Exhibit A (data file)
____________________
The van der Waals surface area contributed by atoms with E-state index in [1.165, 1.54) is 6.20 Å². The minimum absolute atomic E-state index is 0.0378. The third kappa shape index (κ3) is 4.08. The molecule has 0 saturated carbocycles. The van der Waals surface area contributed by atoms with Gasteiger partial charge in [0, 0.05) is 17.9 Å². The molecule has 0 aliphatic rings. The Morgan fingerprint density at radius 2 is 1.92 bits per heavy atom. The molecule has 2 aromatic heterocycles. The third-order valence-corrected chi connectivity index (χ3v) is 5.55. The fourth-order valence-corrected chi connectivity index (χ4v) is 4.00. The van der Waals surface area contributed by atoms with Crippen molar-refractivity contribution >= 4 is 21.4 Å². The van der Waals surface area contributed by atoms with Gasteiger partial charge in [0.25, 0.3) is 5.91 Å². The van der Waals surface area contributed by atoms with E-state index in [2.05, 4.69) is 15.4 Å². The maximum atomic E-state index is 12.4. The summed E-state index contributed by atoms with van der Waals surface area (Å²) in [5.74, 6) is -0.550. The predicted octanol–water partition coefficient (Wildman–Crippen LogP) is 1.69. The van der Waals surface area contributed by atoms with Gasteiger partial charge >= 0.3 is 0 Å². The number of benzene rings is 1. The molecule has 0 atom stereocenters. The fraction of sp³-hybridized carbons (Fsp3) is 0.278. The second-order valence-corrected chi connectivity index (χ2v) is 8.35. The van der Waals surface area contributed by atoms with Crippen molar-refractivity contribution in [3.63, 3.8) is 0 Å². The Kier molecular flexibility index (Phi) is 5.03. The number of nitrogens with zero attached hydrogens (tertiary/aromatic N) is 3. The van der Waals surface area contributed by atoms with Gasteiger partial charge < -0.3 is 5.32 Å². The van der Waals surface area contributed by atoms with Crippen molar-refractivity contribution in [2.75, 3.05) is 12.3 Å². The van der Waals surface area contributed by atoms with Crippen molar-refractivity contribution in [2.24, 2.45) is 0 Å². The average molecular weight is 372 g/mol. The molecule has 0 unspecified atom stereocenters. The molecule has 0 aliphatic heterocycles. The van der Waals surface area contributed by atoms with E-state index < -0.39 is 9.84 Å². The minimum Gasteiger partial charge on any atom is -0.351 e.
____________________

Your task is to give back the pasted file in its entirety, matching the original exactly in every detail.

The van der Waals surface area contributed by atoms with E-state index in [1.165, 1.54) is 6.20 Å². The minimum absolute atomic E-state index is 0.0378. The third kappa shape index (κ3) is 4.08. The molecule has 0 saturated carbocycles. The van der Waals surface area contributed by atoms with Gasteiger partial charge in [0, 0.05) is 17.9 Å². The molecule has 0 aliphatic rings. The Morgan fingerprint density at radius 2 is 1.92 bits per heavy atom. The molecule has 2 aromatic heterocycles. The third-order valence-corrected chi connectivity index (χ3v) is 5.55. The fourth-order valence-corrected chi connectivity index (χ4v) is 4.00. The van der Waals surface area contributed by atoms with Crippen molar-refractivity contribution >= 4 is 21.4 Å². The van der Waals surface area contributed by atoms with Gasteiger partial charge in [0.25, 0.3) is 5.91 Å². The van der Waals surface area contributed by atoms with E-state index in [2.05, 4.69) is 15.4 Å². The maximum atomic E-state index is 12.4. The summed E-state index contributed by atoms with van der Waals surface area (Å²) in [5.74, 6) is -0.550. The predicted octanol–water partition coefficient (Wildman–Crippen LogP) is 1.69. The van der Waals surface area contributed by atoms with Gasteiger partial charge >= 0.3 is 0 Å². The number of benzene rings is 1. The molecule has 0 atom stereocenters. The fraction of sp³-hybridized carbons (Fsp3) is 0.278. The second-order valence-corrected chi connectivity index (χ2v) is 8.35. The van der Waals surface area contributed by atoms with Crippen molar-refractivity contribution in [3.63, 3.8) is 0 Å². The Kier molecular flexibility index (Phi) is 5.03. The number of nitrogens with zero attached hydrogens (tertiary/aromatic N) is 3. The van der Waals surface area contributed by atoms with Gasteiger partial charge < -0.3 is 5.32 Å². The van der Waals surface area contributed by atoms with Crippen molar-refractivity contribution in [2.75, 3.05) is 12.3 Å². The van der Waals surface area contributed by atoms with Crippen molar-refractivity contribution in [2.24, 2.45) is 0 Å². The average molecular weight is 372 g/mol. The molecule has 0 unspecified atom stereocenters. The molecule has 0 aliphatic heterocycles. The van der Waals surface area contributed by atoms with E-state index < -0.39 is 9.84 Å². The minimum Gasteiger partial charge on any atom is -0.351 e.